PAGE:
Marquita Bradshaw knows firsthand what is at stake if people do not have access to healthy and safe communities where they live, learn, work, worship and recreate, as she puts it.
The Tennessee native, who grew up in South Memphis where everything was within walking distance, including the Memphis Defense Depot, which was later classified as a National Priority List Superfund Site, a location filled with toxic waste.
In the early 1990s, her great grandmother would die of cancer, as would other members of her community.
“A lot of people were sick too. And still are sick. That is what got me involved beyond voting,” Bradshaw told ESSENCE. “And the point where it really got me activated is when we became aware that it was having an effect on children, 13 and 14-year-olds with ovarian and uterine cancer, 17, 18-year-olds with prostate and testicular cancer.”
Bradshaw launched into a world of activism, founding the organization Youth Terminating Pollution to raise more awareness to the environmental issues in the community, and from there, continuing to just knock from door to door, until, as she puts it, it became a career.
“I became an international labor organizer and also community organizer for many nonprofits, getting people engaged and involved in a political process,” she said.
Now she’s only delving deeper, this time setting her eyes on enacting change in the United States Senate with the hopes of filling the seat that will be left empty after Sen. Lamar Alexander finishes up his current term after declining to seek reelection. Of course, Bradshaw will have to beat out four other Democrats in the upcoming Aug. 6 primary elections in the state, but she remains confident in the passion of her fight.
“I want to make sure that hardworking people have healthy and safe communities where they live, learn, work, worship, and recreate,” Bradshaw told ESSENCE. “We do that with three foundational pillars: an environment with a transition away from pollution; an economy that works for hardworking people; and a high-quality educational system that prepares our students for success.”
Bradshaw made it clear that while the environment is one of her top priorities, her battle for true environmental justice goes much further and deeper than protecting the places where people live.
“You have your social, your economic, your political… [and] your medical environment. And that’s what environmental justice is. It is a comprehensive way to look at policy,” she pointed out.
Bradshaw is a supporter of Medicare for All, noting that she doesn’t want her constituents to go bankrupt, like she did, just because of their health care plan. And good health care is tied into her environmental plan regardless, because, as she succinctly put it, “people’s health is tied to environmental health.”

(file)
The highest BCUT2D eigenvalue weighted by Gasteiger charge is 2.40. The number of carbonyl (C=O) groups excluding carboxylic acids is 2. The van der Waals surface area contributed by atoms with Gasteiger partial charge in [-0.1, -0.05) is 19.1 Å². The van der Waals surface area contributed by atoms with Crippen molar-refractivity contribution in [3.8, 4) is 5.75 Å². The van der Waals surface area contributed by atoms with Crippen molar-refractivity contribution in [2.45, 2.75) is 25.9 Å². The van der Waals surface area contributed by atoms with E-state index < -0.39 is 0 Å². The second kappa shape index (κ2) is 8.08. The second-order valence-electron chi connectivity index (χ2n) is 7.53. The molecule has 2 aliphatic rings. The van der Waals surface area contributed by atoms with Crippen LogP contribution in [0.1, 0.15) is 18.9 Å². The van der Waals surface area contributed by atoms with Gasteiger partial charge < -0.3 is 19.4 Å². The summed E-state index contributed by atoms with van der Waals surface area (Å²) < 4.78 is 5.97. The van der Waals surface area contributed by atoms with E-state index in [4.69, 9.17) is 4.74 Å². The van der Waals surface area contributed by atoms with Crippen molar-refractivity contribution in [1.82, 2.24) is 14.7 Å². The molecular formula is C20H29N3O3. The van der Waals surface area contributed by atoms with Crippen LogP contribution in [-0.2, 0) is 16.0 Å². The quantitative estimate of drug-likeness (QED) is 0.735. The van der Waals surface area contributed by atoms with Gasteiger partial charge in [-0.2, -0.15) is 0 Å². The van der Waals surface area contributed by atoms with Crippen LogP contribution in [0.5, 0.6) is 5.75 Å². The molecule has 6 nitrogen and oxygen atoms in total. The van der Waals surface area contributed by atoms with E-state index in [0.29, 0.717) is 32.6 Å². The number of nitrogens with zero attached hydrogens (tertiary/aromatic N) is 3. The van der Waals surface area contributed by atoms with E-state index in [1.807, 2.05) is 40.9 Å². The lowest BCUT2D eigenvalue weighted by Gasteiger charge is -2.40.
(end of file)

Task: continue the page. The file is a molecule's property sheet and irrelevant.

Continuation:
Education is another big issue for the candidate, who believes in a fully funded, high-quality public education. And, again to link it back to her passion for the environment, providing quality education to children also includes providing a quality environment for them to learn in.
“When children grow up in polluted communities it robs them of developmental skills,” Bradshaw said, noting that pollutants like lead present in the water in Tennessee, which then finds its way into homes and schools. “Lead is one of those things we saw in Flint, Mich., and how devastating it was in the learning process. It is something that we have to be concerned about with our children. We have to eliminate the exposure that they can possibly have for pollution because it robs them of key developmental skills and causes learning disabilities and abnormalities that can be avoided.”
The first-time politician is impassioned and inspired by women like her mother, Doris Bradshaw, who formed the Defense Depot Memphis TN-Concerned Citizen Committee to deal with the issues of the Superfund site, and many of the women that were part of the freshman class of the 116th Congress, such as Alexandria Ocasio Cortez. And she truly believes, as someone who has made it a point to connect with voters, that she can deliver what the people need.
“There is a pathway for victory by being true to what was happening, to the issues and working hard to serve people across Tennessee and the issues that they’re experiencing by listening to them first,” Bradshaw noted, adding that listening was a key part of her campaigning strategy.
“I’ve been surveying people all across the state to find out what issues are most important to them. Since I declared my candidacy…I’ve been listening to people wanting to know what the issues are that’s motivating people to vote,” she added. “And by collecting those answers, because I’m an organizer at heart, to be able to have an agenda based on what people want in the state of Tennessee.”